The history of technical analysis is driven by analysts, traders and other trying to developtheories, indicators and patterns in order to more promptly and accurately predict thedirection of market prices. Computers and programmers make it easier these days tocreate and test out new ideas, but it all is built on the work of past analysts and traders.

    The Schaff Trend Cycle combines tested technical analysis principles that underlie theMACD, Stochastics and Time Cycles, three well known technical indicators (and three of myfavorites). I wanted to build upon past successful innovation and, hopefully, to improveupon them.

    Each of these indicators is discussed further on in the article and how each is used in theSTC is presented.

    Why release the STC Code now?

    Im definitely ready to do it. Over the years that I worked with and applied the STC in mytrading, I also was training currency traders. And I found that I learned something valuablefrom each one, tweaks to an input or new ideas on how to apply it that helped my trading.At this point I want to see what other traders can do with it. I look forward to seeing howtraders will use and adapt the STC.

    I have included, below, some of my personal development as a forex trader, in the form offrequently asked questions from trading students and then answers. At a minimum youmay better understand what stubbornly motivated me to keep trying to resolve thedisagreements between two of my favorite technical indicators. Better yet, I hope thatsome essential financial principles may come through for you and that it will help you

    succeed more often and accumulate more profit so that you can accomplish your tradinggoals.

    PersonalQ. How did you get interested in trading?

    I have been fascinated with trading and investing for as long as I can remember. My Dadgave me three shares of Kelloggs stock when I was 11. He and I talked a lot about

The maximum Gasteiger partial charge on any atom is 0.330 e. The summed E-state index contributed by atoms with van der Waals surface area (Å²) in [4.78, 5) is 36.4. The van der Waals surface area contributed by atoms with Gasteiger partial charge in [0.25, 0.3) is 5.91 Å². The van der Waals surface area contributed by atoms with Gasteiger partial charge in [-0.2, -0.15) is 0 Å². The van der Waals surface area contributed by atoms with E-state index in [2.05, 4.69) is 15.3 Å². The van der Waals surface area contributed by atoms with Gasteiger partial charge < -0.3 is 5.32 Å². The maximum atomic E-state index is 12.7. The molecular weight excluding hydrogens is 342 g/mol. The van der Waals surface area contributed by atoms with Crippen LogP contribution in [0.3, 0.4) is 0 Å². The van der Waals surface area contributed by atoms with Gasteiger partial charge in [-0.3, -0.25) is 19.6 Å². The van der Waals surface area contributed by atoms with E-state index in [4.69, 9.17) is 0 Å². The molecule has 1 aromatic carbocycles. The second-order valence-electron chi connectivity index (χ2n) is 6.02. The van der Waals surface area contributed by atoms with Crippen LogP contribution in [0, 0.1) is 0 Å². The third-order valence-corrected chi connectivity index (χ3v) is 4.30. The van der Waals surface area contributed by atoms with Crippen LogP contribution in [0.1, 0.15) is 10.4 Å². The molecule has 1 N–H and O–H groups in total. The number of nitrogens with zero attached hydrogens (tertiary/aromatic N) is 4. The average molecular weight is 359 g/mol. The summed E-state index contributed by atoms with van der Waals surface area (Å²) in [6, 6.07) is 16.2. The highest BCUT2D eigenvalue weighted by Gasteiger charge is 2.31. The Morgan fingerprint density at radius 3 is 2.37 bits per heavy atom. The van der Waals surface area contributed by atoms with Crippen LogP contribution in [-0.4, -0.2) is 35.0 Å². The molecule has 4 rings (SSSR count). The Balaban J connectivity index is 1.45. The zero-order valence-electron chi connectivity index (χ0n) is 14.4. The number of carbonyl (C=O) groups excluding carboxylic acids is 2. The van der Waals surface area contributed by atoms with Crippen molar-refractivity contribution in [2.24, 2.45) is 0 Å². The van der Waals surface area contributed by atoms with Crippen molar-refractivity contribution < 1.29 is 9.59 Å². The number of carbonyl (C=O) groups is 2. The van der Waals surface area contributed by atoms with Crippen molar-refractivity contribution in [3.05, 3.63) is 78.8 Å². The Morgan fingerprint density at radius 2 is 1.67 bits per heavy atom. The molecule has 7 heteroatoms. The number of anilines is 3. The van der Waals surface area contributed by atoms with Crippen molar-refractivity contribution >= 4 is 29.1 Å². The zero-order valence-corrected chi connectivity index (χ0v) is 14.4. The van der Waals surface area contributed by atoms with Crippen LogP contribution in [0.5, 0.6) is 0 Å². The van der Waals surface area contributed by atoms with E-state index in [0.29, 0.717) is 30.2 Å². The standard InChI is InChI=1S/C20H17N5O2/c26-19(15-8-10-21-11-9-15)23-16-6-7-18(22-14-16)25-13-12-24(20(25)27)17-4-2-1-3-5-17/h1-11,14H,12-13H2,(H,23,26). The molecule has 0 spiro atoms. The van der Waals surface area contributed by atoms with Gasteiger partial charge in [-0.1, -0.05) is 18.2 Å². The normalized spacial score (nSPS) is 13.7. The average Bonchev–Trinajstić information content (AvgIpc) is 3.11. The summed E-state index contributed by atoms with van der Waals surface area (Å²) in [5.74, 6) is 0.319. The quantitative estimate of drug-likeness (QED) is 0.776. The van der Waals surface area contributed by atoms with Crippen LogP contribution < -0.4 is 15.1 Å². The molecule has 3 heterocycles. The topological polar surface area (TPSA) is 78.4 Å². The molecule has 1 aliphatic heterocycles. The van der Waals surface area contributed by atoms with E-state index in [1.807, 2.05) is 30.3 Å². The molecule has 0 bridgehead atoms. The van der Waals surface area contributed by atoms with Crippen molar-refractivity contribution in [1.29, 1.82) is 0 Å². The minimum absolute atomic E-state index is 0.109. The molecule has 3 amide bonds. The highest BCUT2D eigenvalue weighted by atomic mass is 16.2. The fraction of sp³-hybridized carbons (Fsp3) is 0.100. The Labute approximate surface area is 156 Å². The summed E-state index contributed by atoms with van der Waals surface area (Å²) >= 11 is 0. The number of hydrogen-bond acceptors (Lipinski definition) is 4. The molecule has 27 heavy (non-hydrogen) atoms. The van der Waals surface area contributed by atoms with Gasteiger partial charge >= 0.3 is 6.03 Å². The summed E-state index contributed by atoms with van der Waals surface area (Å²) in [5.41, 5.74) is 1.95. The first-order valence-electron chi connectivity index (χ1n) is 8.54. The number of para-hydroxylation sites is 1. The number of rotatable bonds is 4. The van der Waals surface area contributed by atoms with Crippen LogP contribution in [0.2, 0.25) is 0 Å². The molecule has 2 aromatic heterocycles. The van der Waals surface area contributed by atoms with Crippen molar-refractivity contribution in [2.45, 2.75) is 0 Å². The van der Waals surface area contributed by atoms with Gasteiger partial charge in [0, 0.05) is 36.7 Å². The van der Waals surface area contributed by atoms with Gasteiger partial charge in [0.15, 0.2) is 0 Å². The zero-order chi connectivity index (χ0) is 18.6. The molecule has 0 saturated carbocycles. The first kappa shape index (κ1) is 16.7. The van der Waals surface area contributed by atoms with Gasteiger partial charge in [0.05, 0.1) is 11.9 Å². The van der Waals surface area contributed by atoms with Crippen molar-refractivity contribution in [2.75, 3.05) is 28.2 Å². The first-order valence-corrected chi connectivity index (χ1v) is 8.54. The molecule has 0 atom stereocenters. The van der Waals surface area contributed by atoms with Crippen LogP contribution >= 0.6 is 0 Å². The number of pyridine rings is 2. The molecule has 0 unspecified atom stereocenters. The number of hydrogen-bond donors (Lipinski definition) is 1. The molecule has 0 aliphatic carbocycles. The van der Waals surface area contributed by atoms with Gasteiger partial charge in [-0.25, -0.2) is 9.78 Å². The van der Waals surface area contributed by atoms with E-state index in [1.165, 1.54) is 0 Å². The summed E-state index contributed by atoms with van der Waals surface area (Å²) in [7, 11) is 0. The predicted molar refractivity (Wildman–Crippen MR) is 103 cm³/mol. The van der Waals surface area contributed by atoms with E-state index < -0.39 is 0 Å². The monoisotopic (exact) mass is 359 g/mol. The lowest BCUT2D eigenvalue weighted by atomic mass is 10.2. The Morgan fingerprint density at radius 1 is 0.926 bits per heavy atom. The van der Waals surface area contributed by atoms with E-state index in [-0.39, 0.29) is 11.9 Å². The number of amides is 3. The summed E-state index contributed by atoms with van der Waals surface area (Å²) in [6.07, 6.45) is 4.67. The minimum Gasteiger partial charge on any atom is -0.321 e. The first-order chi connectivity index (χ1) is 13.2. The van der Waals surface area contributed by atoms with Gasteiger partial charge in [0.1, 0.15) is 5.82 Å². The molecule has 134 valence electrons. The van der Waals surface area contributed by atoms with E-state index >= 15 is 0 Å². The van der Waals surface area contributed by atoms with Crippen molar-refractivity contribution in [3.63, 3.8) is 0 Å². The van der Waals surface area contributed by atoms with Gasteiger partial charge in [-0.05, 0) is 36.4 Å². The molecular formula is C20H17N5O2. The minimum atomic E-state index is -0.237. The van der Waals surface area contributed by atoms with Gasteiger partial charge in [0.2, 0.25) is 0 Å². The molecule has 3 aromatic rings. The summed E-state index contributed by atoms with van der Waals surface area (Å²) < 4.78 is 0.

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    markets when I was growing up, and eventually Id go with him to annual meetings oneverything from oil drilling ventures to hedge fund investments.

    Growing up near Chicago had a subtle influence. One of my schoolmates parents worked inthe corn pit at the Chicago Board of Trade. Others managed money. Over the years I havebecome more impressed at how savvy and entrepreneurial the Chicago financial community

    is.

    Q. What interested you to get into currency trading, specifically?

    By the time I went to Northwestern University I knew I wanted something international. Ihad some fascinating work experience and travel in Europe and Asia. One of my bestfriends was Japanese and the other was Russian.After college I worked on the Chicago Board of Options Exchange (CBOE) while getting myMBA at night at the University of Chicago. By the way, regarding my time as a phone clerkon the CBOE, I learned two things about my interests: 1) I definitely wanted to be a traderand 2) I definitely did not want to trade on the floor of an exchange. Of course thateventually made me suited for interbank trading, which I learned about in a course onInternational Finance.

    A famous professor was teaching it but frankly it started out quite boring. Then we got tothe section on currency exchange rates, and my interested perked up. I had never heard ofthe Interbank Foreign Exchange Market and could not believe how huge it was. The worldof interbank trading sounded intriguing. It suited my interest to trade and be in aninternational business.

    Graduation approached and I was interviewing with corporations. I chose Bankers TrustCompany, New York1. They were the only bank that said if I did well in their trainingprogram, and if the Foreign Exchange program needed somebody, that they would let meinterview for the job.

    Fortunately it worked out and I did get a job on Bankers Trusts FX Dealing Desk. The

    environment was more relaxed than elsewhere in the bank and I liked that right away. Youhad to wear a suit jacket to work but no one wore them at the trading desk. Everyone wasdown-to-earth compared to the rest of the bank. It turns out most of the traders had comefrom the banks back office, where they had learned practical skills, like sorting out wiretransfers that had gone wrong. That came in handy because interbank trading requires lotsof wires transfers, and the former bank office clerks, turned forex traders, could quickly sortthat sort of thing out.

    In the dealing room I never mentioned I had an MBA. There were two reasons for that: 1)the best FX traders there, including the Chief Trader, had not attended college, and b)business school had not taught me anything that would help me succeed in this world.

    Q. Did you trade right away?No, it doesnt work like that. I started out as a general assistant in the tradin